How do I provide a Testamentary Trust?

A testamentary trust is often referred to as a will trust, it is basically a trust within a will. A testamentary trust allows you to protect any estate accumulated during the testator’s lifetime or created as a result of the testator’s death, and the testamentary trust can be created to oversee these assets. But what does a testamentary trust entails and how does one provide for one?

What is a testamentary trust?

A testamentary trust is a trust that arises upon death of the testator, who is specified in the will. The will allow you to protect your estate from bankruptcy, provides taxation benefits to your nominated beneficiaries and allows you to determine exactly who gets what. A testamentary trust may contain more than one beneficiary, therefore often regarded as ideal when you have children from previous marriages. Moreover, the trust may address all or part to the testator’s estate.

An example of a testamentary trust is: “The residue of my estate shall form the corpus (body) of a trust, with the executor as trustee, for my children’s health and education, which shall terminate when the last child attains the age of 25, when the remaining corpus and any accumulated profits shall be divided among my then living children.” One has to distinguish between a testamentary trust and an inter vivos trust. An inter vivos trust is living trust which commences at the time of writing while the trustor is still alive.

Which parties are involved?

There are four parties involved in a testamentary trust. Firstly, the testamentary trust is drawn up by a testator or donor. The testator specifies that the trust is created, usually as part of the will that can be set up in abeyance during the testator’s lifetime. There are several names for the testator such as grantor or trustor, but mostly this party is called the settler. The testator may leave a letter of wishes for the appointed trustee.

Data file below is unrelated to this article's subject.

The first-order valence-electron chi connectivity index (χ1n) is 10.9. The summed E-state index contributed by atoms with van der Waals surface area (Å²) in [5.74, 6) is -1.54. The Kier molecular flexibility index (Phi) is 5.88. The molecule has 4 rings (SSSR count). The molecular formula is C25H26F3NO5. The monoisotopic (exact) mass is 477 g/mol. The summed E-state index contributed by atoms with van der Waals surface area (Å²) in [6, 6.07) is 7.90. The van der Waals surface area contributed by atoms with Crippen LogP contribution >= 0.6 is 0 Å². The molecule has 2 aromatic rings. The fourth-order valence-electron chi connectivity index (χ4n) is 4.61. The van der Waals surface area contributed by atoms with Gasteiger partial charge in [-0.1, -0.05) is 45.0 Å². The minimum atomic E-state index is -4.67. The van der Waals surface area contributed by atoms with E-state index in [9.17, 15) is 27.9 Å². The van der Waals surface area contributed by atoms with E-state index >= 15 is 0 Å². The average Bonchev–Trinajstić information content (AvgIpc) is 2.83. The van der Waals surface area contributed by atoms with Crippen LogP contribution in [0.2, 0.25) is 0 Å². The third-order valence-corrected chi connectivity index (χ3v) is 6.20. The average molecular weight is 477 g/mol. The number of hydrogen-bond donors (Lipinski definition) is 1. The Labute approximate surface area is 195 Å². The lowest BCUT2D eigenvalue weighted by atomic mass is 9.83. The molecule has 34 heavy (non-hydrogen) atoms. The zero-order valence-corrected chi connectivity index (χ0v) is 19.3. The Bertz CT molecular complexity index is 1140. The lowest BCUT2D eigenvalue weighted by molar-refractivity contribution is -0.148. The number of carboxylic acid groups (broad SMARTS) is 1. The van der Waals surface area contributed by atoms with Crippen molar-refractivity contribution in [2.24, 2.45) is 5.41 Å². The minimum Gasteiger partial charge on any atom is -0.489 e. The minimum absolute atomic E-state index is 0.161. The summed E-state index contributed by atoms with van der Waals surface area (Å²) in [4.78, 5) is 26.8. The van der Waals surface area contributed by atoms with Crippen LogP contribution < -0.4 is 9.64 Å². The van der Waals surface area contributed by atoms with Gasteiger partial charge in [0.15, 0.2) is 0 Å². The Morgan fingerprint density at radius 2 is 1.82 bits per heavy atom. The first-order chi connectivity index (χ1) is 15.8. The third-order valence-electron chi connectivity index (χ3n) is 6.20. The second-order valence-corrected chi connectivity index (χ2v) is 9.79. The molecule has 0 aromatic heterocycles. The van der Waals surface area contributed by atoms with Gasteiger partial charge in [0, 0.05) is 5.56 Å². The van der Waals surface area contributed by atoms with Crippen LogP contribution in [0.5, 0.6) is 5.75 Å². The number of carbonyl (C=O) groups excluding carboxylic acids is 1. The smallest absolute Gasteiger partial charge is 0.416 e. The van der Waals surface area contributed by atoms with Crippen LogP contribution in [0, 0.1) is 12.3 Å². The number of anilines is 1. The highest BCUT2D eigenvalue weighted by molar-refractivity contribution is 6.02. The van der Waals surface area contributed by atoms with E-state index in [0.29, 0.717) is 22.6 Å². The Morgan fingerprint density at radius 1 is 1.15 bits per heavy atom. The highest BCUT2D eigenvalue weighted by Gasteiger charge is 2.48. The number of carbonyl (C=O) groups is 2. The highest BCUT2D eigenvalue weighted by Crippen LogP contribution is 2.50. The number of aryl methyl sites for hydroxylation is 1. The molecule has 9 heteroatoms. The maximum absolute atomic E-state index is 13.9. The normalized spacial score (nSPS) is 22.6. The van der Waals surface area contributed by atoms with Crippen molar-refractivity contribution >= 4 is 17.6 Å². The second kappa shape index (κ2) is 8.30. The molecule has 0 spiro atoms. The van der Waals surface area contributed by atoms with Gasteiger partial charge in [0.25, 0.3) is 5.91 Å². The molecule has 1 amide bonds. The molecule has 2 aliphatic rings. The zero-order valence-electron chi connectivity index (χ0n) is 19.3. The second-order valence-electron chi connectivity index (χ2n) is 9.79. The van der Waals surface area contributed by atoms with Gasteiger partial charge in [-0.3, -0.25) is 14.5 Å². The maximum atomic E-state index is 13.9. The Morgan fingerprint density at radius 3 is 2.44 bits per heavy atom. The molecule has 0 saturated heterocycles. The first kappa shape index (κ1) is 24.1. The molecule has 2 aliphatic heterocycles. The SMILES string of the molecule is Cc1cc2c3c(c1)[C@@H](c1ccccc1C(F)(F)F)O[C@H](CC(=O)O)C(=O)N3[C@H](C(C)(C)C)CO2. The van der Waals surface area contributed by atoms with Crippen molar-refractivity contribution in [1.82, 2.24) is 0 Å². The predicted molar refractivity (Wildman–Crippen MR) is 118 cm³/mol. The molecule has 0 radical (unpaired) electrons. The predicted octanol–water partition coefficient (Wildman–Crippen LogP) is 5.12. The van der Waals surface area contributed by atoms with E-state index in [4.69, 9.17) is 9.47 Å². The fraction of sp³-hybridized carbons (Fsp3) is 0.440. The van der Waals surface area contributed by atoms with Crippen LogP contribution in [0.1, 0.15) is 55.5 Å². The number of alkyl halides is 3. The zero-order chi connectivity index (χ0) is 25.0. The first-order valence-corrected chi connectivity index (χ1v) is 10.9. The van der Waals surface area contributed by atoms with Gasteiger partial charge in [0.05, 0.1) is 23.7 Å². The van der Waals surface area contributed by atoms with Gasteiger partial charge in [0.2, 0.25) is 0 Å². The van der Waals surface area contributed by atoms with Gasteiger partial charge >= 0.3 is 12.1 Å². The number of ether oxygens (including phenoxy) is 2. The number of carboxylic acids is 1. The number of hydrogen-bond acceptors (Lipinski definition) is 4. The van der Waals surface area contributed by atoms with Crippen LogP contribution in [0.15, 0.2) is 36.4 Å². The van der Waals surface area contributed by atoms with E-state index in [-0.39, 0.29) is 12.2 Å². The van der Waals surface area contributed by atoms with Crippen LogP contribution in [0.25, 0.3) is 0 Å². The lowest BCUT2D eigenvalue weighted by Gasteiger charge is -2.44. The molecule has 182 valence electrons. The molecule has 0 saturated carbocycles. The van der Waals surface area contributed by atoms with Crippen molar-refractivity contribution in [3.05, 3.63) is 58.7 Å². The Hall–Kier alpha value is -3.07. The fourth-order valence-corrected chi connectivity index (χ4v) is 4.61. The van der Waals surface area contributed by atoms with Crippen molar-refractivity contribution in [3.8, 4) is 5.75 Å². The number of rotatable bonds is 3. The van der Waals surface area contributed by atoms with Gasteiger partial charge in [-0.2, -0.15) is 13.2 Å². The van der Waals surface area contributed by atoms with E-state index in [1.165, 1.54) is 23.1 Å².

Secondly, a trustee is appointed through the testamentary trust, if not specified in the will a probate court will appoint a trustee. The trustee is responsible to carry out the terms of the will and appointed to direct the trust until the set time the trust expires. A trustee can be named in the will, but has no legal obligation to accept. When appointing the trustee, make sure that the person is prepared to oversee the trust for its provision.

Thirdly, the beneficiary or beneficiaries are those that receive the benefits of the trust. Mostly, the trust will expire once the beneficiaries have reached a certain age, educational goal or matrimonial status. Finally, even though not officially part of the testamentary trust, a probate court will be involved. The probate court oversees the trustee’s handling of the trust.

Advantages & Disadvantages?

One advantage of a testamentary trust is that it provides a means for assets to assigned to minor children to be protected until the children are capable of managing these assets. Moreover, a testamentary trust entails low upfront costs, usually only the costs of preparing the will to address the trust and the fees included with the probate court.

However, a testamentary trust also involves some disadvantages. For instance, the trustee is required to regularly meet with the probate court, in most jurisdictions at least annually. The trustee must prove that the trust is handles in a responsible manner. The trustee may encounter some emotional attachment and legal liability when handling the trust. Another disadvantage of the testamentary trust is that it can be difficult for beneficiaries to bring a dishonest trustee to account. Moreover, the handling of the trust might involve significant legal fees, which are deducted from the principal of the estate.

All in all, a testamentary trust might be better than an inter vivos trust if the expected estate is small as compared to potential life-insurance settlement accounts. And, since you are able to set up multiple trusts to provide for your loved ones, it is ideal when there are children from previous marriages.